Suddenly, he was every inch the political journalist, discussing his last-minute trips to cover obscure stories at the whim of his proprietor. Does Campbell miss those days? A wry smile appeared across his face. "It was a lot of fun," he said. "You're still a journalist!" chimed in one guest. "I don't think so," Campbell said, thoughtfully, resting his head on his hand.
Although he may attack the media now, Campbell was held in high regard by those with whom he worked as a journalist at the Mirror. Former colleagues recall him as extremely driven and ambitious. "A really good tabloid hack," remembered one. Legend has it that, as a young reporter, he would go to the pub for the early editions, and then phone the night editor if his stories weren't given sufficient prominence, displaying early signs of the obsessive streak that would later emerge in Downing Street. Nor did he lack confidence. As one former colleague recalled: "He is the only journalist ever to tell me to my face that he thought he was a better writer than me."
After a career pitting his wits first for and then against the media, Campbell claims that he now rarely watches television news or reads papers, and insists that he has no interest in his media profile. "I don't know how much coverage it will get, not much," he said of his lecture, dismissively. "I really don't think the media is interested in having the debate." But no sooner had we sat down than he was on his BlackBerry, finding out how his speech was being reported. Old habits die hard. He showed The Guardian's coverage to a young, female journalist sitting opposite him, and she began reading aloud. "OK, OK, don't read all of it!" he protested.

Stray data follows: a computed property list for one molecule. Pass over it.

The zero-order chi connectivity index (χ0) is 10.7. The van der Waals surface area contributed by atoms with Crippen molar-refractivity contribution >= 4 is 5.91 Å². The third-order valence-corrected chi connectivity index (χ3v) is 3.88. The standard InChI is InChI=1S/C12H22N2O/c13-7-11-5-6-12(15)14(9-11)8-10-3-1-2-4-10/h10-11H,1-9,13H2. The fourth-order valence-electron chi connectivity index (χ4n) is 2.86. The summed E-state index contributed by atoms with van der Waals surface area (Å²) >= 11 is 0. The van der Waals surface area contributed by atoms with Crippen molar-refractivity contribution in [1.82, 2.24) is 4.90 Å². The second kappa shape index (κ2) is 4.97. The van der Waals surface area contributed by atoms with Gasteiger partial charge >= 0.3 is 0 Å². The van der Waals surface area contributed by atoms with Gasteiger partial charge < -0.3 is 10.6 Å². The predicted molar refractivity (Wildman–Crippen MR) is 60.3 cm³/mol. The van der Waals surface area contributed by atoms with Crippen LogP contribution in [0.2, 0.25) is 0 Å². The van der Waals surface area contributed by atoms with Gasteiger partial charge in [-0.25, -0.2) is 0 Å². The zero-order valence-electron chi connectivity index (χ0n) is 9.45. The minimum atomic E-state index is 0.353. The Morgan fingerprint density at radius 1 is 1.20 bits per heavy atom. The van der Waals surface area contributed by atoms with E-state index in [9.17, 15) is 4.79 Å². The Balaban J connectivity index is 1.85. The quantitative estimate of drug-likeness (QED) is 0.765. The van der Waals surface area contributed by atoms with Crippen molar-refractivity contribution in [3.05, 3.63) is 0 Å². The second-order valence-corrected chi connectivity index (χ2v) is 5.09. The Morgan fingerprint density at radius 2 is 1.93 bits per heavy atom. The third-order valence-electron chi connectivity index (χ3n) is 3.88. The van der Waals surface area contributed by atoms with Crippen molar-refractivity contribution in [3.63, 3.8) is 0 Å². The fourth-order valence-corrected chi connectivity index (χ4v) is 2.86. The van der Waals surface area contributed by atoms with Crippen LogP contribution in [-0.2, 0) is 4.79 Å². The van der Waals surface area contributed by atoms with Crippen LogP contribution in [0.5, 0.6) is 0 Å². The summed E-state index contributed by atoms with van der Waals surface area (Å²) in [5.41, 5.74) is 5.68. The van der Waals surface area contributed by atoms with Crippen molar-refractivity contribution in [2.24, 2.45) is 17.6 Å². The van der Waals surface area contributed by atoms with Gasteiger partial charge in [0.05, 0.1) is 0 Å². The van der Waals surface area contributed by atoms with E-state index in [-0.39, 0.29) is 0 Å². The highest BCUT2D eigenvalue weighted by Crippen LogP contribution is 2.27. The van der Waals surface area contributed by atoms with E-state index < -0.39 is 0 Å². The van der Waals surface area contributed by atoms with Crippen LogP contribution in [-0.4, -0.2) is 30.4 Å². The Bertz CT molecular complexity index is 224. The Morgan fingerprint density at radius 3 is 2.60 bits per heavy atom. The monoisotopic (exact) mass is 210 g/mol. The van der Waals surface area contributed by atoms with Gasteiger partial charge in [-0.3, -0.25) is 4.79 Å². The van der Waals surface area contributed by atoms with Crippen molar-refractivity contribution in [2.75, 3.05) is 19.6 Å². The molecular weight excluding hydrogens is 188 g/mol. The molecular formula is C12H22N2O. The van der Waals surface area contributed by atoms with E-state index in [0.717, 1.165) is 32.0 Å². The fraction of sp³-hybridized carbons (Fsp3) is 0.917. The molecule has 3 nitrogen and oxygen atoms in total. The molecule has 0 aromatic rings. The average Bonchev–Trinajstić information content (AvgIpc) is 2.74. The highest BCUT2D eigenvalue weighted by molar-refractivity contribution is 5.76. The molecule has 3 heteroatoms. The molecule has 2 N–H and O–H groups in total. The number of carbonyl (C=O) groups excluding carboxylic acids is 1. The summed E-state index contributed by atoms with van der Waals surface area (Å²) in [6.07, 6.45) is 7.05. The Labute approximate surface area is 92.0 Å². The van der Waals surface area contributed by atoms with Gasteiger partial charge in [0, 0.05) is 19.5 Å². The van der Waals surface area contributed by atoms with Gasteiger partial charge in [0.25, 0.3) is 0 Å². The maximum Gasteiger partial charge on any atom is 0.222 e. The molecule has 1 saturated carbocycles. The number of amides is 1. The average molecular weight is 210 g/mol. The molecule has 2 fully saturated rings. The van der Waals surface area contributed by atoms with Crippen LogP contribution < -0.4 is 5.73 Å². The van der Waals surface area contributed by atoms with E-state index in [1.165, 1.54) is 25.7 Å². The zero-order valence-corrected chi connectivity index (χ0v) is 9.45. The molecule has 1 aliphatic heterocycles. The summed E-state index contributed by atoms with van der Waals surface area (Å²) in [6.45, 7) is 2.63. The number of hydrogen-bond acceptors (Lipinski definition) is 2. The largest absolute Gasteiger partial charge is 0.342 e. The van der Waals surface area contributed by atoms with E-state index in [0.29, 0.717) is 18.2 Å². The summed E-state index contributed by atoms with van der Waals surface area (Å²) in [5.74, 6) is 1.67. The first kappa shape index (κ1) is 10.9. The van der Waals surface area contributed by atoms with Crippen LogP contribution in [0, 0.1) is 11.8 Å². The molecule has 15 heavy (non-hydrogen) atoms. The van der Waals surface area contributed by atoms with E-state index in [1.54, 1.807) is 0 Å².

In fact, Campbell's speech received wide coverage in the media. True, some diarists lent weight to his argument that there is too much attention paid to the trivial by choosing to concentrate on the revelations of the "huge file of invites" he receives to appear on celebrity and reality TV programmes, including, he said, "Celebrity Big Brother, I'm a Celebrity... Get Me Out of Here!, celebrity Come Dancing, and celebrity ice-skating [sic]". He added that his favourite request was being asked to go to the US, "have medical treatment to turn me into a black man", and then "make a film exposing racism in the Deep South". However, his lecture was also given attention on news and comment pages.
While Campbell is right about the need for a debate on the relationship between politics and the media, is he the right man to start it? In his post-Downing Street incarnation, just as when he was a young reporter on the Mirror or media manager at No 10, his greatest grievance against the media appears to be its continuing inability to do exactly what he demands of it.